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Getting-Along-With-Your-Computer

Get your ducks in a row

We’re all going some time. And even before we go, we can be in a situation where we can’t handle our own affairs for a time.

The polite thing to do is to make sure someone has access to the information they need to look after your digital (and real life) assets.

Write down your passwords?

Where do you store your passwords?

There is no single right answer to this, but there is a wrong answer. That answer is, “In my head.”

If something happens to you, your family or friends are going to need access to — at a minimum — your financial information.

People, please. Write down your passwords, and write down what they are for. A pile of scraps with just your passwords doesn’t cut it.

What should you keep track of, and how should you do it?

The Digital Passing website has an exhaustive Digital Audit Form here. It is thought-provoking.

I have a record of my credit cards and bank information as well as my online passwords. But I hadn’t done anything about voicemail codes until I looked at that form.

Keep your information in a secure place, but make sure someone who will need it knows where it is. Some of my customers keep their passwords in a safe deposit box or a home safe. Others make sure their lawyer or their children have access to it.

(I am not a lawyer. Check with a lawyer about the law.)

I’d also suggest making sure someone knows where your address book is, whether it’s a contact list on your phone or online, or an actual book.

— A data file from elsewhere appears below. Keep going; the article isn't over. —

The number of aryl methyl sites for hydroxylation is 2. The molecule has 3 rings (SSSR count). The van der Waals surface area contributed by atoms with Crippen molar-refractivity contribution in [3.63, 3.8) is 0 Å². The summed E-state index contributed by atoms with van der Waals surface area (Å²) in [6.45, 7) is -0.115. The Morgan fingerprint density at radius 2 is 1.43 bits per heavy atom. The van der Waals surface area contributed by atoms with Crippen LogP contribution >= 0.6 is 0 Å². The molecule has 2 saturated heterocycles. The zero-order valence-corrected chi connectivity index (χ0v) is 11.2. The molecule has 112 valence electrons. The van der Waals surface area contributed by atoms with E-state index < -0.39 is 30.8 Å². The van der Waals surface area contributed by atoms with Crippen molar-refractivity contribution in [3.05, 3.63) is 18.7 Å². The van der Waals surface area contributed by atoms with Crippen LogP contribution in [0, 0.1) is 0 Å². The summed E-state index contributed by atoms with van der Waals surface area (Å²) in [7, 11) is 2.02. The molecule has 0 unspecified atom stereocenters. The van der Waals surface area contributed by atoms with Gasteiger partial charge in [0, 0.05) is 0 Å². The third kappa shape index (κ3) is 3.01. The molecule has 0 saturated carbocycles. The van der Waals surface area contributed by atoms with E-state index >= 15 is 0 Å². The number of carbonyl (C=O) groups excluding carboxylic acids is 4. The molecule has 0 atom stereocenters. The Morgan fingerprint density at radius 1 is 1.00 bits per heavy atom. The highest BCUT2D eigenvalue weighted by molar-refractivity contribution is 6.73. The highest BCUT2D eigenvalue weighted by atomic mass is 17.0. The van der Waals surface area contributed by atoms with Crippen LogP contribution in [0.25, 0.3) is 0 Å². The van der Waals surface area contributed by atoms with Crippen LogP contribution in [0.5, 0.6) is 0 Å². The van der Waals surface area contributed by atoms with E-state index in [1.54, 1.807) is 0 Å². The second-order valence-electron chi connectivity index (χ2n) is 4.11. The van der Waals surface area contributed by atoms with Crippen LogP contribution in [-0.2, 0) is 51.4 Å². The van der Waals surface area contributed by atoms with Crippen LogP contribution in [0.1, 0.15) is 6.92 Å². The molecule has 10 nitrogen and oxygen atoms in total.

However you decide to handle this, the second most important thing about it is to keep the information up to date. When you add, change, or delete something, make sure that information makes it to the master form and to any copies you have stashed.

What about social media?

When conducting your digital audit (or simply recording your user names and passwords) you included Facebook, right?

That’s good!

Facebook also lets you specify what happens to your account when you die. You can elect either to have a Memorialized account, or have your account deleted entirely. This Facebook help page explains each choice and how to choose.

Google’s Inactive Account Manager allows you to designate someone who can access your Gmail, Google Photos, and Docs in the event your account is inactive for a specified period of time. (You get to specify.) Read more about that here. Here’s a look at the setup page.

What about Dropbox, Twitter, and other online storage and services? You can get a good overview here.

Organize everything else, too

There are lots of ways to go about this, and something is better than nothing. But exhaustive is best. The most exhaustive way that I know of is Erik A. Dewey’s Big Book of Everything.

Dewey says: "People will know what accounts to cancel, have access to your email, know where important papers are kept, and otherwise streamline what is already a painful process."

The Big Book of Everything is free to download in PDF and Excel formats. Take an hour or so and start getting your information organized.

Take a few minutes to update every time something changes, and be sure to tell someone where to find the Big Book when they need it.

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About the Author

The Technology Shaman, Cate Eales, has been helping people make online computing safe, accessible, and fun for over 30 years.

Cate lives in Kelowna with her husband, Eric. She owns and operates Computer Care Kelowna, a mobile computer business providing on-site service for home and small business customers.

Cate is here to help you and your home or business computer get along.

E-mail Cate at [email protected] with comments, suggestions, or questions.

Computer Care Kelowna

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The views expressed are strictly those of the author and not necessarily those of Castanet. Castanet does not warrant the contents.

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